Diamond Goal

Well I had a great soaring flight yesterday. I decided to fly the NG-1 since my Cherokee is in the garage right now and I'd like to do some work on it over the next few weeks. Plus the weather was looking good but not booming and if I flew the Cherokee I would want to do a 300 km declared task. So Leah and I rigged the NG-1 and I declared a 300 km triangle in it. route was Sunflower (SN76) to Kegelman AF Aux (KCKA) to Elm Creek Farms (99KS) and back to Sunflower. I had hoped for a noon launch but as usual everything took a little longer. I took off at 1 PM and was the first of the XC guys to launch.

Tony's flight trace - from SeeYou by Naviter


Tony's Altitude vs. Time - from SeeYou by Naviter

The beginning of the flight was still a bit of a struggle to get as high as I wanted, even with the late launch. I slowly crept south, taking every decent thermal I found, and each one got me 500-1000 feet higher than the last, which was comforting. Conditions were "blue" today with no cumulus clouds so I was depending mostly on dumb luck to find the next thermal. The extra L/D of the NG-1 helped in extending my range and ensuring I found the next thermal. One time, near Anthony, I actually turned towards the airport where I saw a good dust devil. But when I got half way to it I hit a 500 fpm thermal so I took that one. Up until that point I had been unsure about actually completing the task, considering how I had started to get lower and lower and the lift seemed to be a little weaker. I didn't want to land out as Leah was working the line yesterday and wasn't going to be too happy if she had to come get me.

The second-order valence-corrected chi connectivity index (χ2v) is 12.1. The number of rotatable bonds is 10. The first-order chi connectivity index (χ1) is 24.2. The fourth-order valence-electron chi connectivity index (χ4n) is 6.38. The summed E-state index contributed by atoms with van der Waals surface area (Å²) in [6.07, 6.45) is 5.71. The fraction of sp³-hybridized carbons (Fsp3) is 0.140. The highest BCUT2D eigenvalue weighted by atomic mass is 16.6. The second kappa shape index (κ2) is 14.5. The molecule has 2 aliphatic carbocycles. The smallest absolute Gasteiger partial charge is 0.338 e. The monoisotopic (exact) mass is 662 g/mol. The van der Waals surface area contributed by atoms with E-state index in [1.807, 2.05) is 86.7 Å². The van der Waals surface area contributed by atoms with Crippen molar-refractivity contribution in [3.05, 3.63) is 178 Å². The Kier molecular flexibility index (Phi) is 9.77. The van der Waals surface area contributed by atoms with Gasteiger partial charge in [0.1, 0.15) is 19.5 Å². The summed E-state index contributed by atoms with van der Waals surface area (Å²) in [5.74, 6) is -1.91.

But then I started to feel that I had Kegelman made and if I could find some more lift could at least start getting closer to home as I worked my way back. Kegelman is bordered on the west by a lake/salt flat and has a pretty good area of trees and other non-landable terrain to the north for about 15 miles. So I needed to get some altitude before I headed across that. As I result I got sort of "stuck" about 25 miles out until I was able to climb back up to where I needed to be. It was a long glide over the trees to Kegelman. Then what? I didn't want to go around the north side (downwind) of that lake so I started to run west along the south side of it, towards Cherokee, OK. Out of the way, yes, but I couldn't afford much more of that long smooth glide business. I found a good thermal a bit west of Kegelman and got back up to around 9,000 feet. With that I headed out over the "lake effect" area which wasn't as dead as I had feared. Once on the other side, probably about 20 miles down the second leg, I got low again but found a nice steady thermal that took me to my high altitude for the day, 11,400 feet! From here I could see my second turnpoint and knew I had it made and could make it a fair distance home.